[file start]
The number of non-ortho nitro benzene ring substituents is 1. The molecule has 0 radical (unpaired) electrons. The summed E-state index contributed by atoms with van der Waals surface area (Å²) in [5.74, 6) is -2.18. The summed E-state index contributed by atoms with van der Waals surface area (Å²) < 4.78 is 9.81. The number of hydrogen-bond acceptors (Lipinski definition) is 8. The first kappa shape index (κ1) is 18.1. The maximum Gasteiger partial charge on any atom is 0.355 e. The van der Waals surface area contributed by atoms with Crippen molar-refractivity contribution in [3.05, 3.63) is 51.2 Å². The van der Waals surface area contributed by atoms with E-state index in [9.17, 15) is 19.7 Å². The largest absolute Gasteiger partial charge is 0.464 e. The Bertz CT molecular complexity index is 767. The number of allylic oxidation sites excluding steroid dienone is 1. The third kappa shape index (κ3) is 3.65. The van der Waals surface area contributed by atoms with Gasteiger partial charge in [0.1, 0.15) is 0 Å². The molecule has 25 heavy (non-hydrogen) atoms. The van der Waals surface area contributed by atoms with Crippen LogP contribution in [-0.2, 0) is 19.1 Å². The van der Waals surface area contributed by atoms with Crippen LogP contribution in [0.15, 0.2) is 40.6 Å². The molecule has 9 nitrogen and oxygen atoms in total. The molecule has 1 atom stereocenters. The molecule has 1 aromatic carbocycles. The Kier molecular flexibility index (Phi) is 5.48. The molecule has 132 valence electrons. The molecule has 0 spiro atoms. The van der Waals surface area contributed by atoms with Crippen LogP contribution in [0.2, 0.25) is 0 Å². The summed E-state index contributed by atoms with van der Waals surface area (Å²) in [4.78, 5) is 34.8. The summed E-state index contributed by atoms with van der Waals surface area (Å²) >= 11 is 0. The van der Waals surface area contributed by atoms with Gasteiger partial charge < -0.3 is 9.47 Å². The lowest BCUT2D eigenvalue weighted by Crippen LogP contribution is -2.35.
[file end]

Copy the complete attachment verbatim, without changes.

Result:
The number of non-ortho nitro benzene ring substituents is 1. The molecule has 0 radical (unpaired) electrons. The summed E-state index contributed by atoms with van der Waals surface area (Å²) in [5.74, 6) is -2.18. The summed E-state index contributed by atoms with van der Waals surface area (Å²) < 4.78 is 9.81. The number of hydrogen-bond acceptors (Lipinski definition) is 8. The first kappa shape index (κ1) is 18.1. The maximum Gasteiger partial charge on any atom is 0.355 e. The van der Waals surface area contributed by atoms with Crippen molar-refractivity contribution in [3.05, 3.63) is 51.2 Å². The van der Waals surface area contributed by atoms with E-state index in [9.17, 15) is 19.7 Å². The largest absolute Gasteiger partial charge is 0.464 e. The Bertz CT molecular complexity index is 767. The number of allylic oxidation sites excluding steroid dienone is 1. The third kappa shape index (κ3) is 3.65. The van der Waals surface area contributed by atoms with Gasteiger partial charge in [0.1, 0.15) is 0 Å². The molecule has 25 heavy (non-hydrogen) atoms. The van der Waals surface area contributed by atoms with Crippen LogP contribution in [-0.2, 0) is 19.1 Å². The van der Waals surface area contributed by atoms with Crippen LogP contribution in [0.15, 0.2) is 40.6 Å². The molecule has 9 nitrogen and oxygen atoms in total. The molecule has 1 atom stereocenters. The molecule has 1 aromatic carbocycles. The Kier molecular flexibility index (Phi) is 5.48. The molecule has 132 valence electrons. The molecule has 0 spiro atoms. The van der Waals surface area contributed by atoms with Crippen LogP contribution in [0.2, 0.25) is 0 Å². The summed E-state index contributed by atoms with van der Waals surface area (Å²) in [4.78, 5) is 34.8. The summed E-state index contributed by atoms with van der Waals surface area (Å²) >= 11 is 0. The van der Waals surface area contributed by atoms with Gasteiger partial charge < -0.3 is 9.47 Å². The lowest BCUT2D eigenvalue weighted by Crippen LogP contribution is -2.35.